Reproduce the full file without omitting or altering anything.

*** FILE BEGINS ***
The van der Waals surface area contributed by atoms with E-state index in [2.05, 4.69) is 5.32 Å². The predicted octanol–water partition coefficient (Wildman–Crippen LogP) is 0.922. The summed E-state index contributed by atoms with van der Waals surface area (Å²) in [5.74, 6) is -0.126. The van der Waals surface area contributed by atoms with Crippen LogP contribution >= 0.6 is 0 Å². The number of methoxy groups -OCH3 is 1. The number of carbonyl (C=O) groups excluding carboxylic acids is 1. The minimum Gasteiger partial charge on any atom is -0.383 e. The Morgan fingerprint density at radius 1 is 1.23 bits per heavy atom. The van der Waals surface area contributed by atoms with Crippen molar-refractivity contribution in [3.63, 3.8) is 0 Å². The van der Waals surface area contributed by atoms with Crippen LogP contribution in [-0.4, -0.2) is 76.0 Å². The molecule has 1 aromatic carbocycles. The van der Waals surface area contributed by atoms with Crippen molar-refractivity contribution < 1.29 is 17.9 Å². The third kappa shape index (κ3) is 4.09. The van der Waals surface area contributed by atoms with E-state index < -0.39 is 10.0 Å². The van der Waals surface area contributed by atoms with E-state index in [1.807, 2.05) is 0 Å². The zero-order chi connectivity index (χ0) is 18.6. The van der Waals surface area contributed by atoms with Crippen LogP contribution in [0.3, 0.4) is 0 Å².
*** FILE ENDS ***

The van der Waals surface area contributed by atoms with E-state index in [2.05, 4.69) is 5.32 Å². The predicted octanol–water partition coefficient (Wildman–Crippen LogP) is 0.922. The summed E-state index contributed by atoms with van der Waals surface area (Å²) in [5.74, 6) is -0.126. The van der Waals surface area contributed by atoms with Crippen LogP contribution >= 0.6 is 0 Å². The number of methoxy groups -OCH3 is 1. The number of carbonyl (C=O) groups excluding carboxylic acids is 1. The minimum Gasteiger partial charge on any atom is -0.383 e. The Morgan fingerprint density at radius 1 is 1.23 bits per heavy atom. The van der Waals surface area contributed by atoms with Crippen molar-refractivity contribution in [3.63, 3.8) is 0 Å². The van der Waals surface area contributed by atoms with Crippen LogP contribution in [-0.4, -0.2) is 76.0 Å². The molecule has 1 aromatic carbocycles. The van der Waals surface area contributed by atoms with Crippen molar-refractivity contribution < 1.29 is 17.9 Å². The third kappa shape index (κ3) is 4.09. The van der Waals surface area contributed by atoms with E-state index < -0.39 is 10.0 Å². The van der Waals surface area contributed by atoms with E-state index in [1.807, 2.05) is 0 Å². The zero-order chi connectivity index (χ0) is 18.6. The van der Waals surface area contributed by atoms with Crippen LogP contribution in [0.3, 0.4) is 0 Å².